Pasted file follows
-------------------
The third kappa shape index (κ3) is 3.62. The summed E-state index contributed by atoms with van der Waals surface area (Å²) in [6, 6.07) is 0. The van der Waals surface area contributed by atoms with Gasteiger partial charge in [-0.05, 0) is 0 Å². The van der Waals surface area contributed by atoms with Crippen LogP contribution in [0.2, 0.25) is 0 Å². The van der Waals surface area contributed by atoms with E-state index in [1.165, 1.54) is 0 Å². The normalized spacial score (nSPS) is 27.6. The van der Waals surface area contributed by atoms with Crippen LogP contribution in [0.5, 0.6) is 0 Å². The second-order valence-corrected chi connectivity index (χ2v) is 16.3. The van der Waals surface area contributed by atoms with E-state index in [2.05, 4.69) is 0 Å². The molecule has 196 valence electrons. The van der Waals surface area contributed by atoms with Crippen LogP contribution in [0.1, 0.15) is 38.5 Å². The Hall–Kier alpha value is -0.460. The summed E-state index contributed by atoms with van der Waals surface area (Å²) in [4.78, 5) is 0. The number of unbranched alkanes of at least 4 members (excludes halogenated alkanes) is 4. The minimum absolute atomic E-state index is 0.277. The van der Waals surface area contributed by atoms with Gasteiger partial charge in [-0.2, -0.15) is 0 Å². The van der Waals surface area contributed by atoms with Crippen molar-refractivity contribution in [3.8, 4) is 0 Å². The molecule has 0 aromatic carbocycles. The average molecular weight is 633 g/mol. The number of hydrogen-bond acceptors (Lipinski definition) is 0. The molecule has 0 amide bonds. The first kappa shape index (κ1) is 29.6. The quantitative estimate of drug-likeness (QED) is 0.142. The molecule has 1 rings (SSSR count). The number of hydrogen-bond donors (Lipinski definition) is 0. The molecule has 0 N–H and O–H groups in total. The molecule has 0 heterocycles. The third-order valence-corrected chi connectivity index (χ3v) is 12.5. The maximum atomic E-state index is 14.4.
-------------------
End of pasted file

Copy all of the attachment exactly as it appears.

The third kappa shape index (κ3) is 3.62. The summed E-state index contributed by atoms with van der Waals surface area (Å²) in [6, 6.07) is 0. The van der Waals surface area contributed by atoms with Gasteiger partial charge in [-0.05, 0) is 0 Å². The van der Waals surface area contributed by atoms with Crippen LogP contribution in [0.2, 0.25) is 0 Å². The van der Waals surface area contributed by atoms with E-state index in [1.165, 1.54) is 0 Å². The normalized spacial score (nSPS) is 27.6. The van der Waals surface area contributed by atoms with Crippen LogP contribution in [0.5, 0.6) is 0 Å². The second-order valence-corrected chi connectivity index (χ2v) is 16.3. The van der Waals surface area contributed by atoms with E-state index in [2.05, 4.69) is 0 Å². The molecule has 196 valence electrons. The van der Waals surface area contributed by atoms with Crippen LogP contribution in [0.1, 0.15) is 38.5 Å². The Hall–Kier alpha value is -0.460. The summed E-state index contributed by atoms with van der Waals surface area (Å²) in [4.78, 5) is 0. The number of unbranched alkanes of at least 4 members (excludes halogenated alkanes) is 4. The minimum absolute atomic E-state index is 0.277. The van der Waals surface area contributed by atoms with Gasteiger partial charge in [-0.2, -0.15) is 0 Å². The van der Waals surface area contributed by atoms with Crippen molar-refractivity contribution in [3.8, 4) is 0 Å². The molecule has 0 aromatic carbocycles. The average molecular weight is 633 g/mol. The number of hydrogen-bond acceptors (Lipinski definition) is 0. The molecule has 0 amide bonds. The first kappa shape index (κ1) is 29.6. The quantitative estimate of drug-likeness (QED) is 0.142. The molecule has 1 rings (SSSR count). The number of hydrogen-bond donors (Lipinski definition) is 0. The molecule has 0 N–H and O–H groups in total. The molecule has 0 heterocycles. The third-order valence-corrected chi connectivity index (χ3v) is 12.5. The maximum atomic E-state index is 14.4.